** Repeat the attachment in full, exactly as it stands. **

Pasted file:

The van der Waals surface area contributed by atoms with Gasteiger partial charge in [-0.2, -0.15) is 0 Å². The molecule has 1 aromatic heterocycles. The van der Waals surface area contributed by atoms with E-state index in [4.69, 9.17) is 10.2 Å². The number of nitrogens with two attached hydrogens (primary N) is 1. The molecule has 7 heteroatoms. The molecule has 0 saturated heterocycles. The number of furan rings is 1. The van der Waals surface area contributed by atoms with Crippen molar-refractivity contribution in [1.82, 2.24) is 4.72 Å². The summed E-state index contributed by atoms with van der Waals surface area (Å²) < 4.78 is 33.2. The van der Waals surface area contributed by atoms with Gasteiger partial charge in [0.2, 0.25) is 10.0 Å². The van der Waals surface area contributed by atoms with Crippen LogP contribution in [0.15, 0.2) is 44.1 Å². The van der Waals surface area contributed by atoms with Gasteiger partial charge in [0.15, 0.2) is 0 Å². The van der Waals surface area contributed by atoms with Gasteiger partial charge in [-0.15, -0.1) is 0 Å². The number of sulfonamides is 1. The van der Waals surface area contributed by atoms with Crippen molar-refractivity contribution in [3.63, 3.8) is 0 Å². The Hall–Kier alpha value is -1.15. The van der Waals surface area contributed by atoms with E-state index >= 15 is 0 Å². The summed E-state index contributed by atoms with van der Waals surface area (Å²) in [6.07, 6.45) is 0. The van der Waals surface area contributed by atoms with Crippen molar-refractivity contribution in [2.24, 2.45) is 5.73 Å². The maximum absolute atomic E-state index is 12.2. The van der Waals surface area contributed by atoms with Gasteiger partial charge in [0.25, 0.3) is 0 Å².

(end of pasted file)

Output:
The van der Waals surface area contributed by atoms with Gasteiger partial charge in [-0.2, -0.15) is 0 Å². The molecule has 1 aromatic heterocycles. The van der Waals surface area contributed by atoms with E-state index in [4.69, 9.17) is 10.2 Å². The number of nitrogens with two attached hydrogens (primary N) is 1. The molecule has 7 heteroatoms. The molecule has 0 saturated heterocycles. The number of furan rings is 1. The van der Waals surface area contributed by atoms with Crippen molar-refractivity contribution in [1.82, 2.24) is 4.72 Å². The summed E-state index contributed by atoms with van der Waals surface area (Å²) < 4.78 is 33.2. The van der Waals surface area contributed by atoms with Gasteiger partial charge in [0.2, 0.25) is 10.0 Å². The van der Waals surface area contributed by atoms with Crippen LogP contribution in [0.15, 0.2) is 44.1 Å². The van der Waals surface area contributed by atoms with Gasteiger partial charge in [0.15, 0.2) is 0 Å². The van der Waals surface area contributed by atoms with Gasteiger partial charge in [-0.15, -0.1) is 0 Å². The number of sulfonamides is 1. The van der Waals surface area contributed by atoms with Crippen molar-refractivity contribution in [3.63, 3.8) is 0 Å². The Hall–Kier alpha value is -1.15. The van der Waals surface area contributed by atoms with E-state index >= 15 is 0 Å². The summed E-state index contributed by atoms with van der Waals surface area (Å²) in [6.07, 6.45) is 0. The van der Waals surface area contributed by atoms with Crippen molar-refractivity contribution in [2.24, 2.45) is 5.73 Å². The maximum absolute atomic E-state index is 12.2. The van der Waals surface area contributed by atoms with Gasteiger partial charge in [0.25, 0.3) is 0 Å².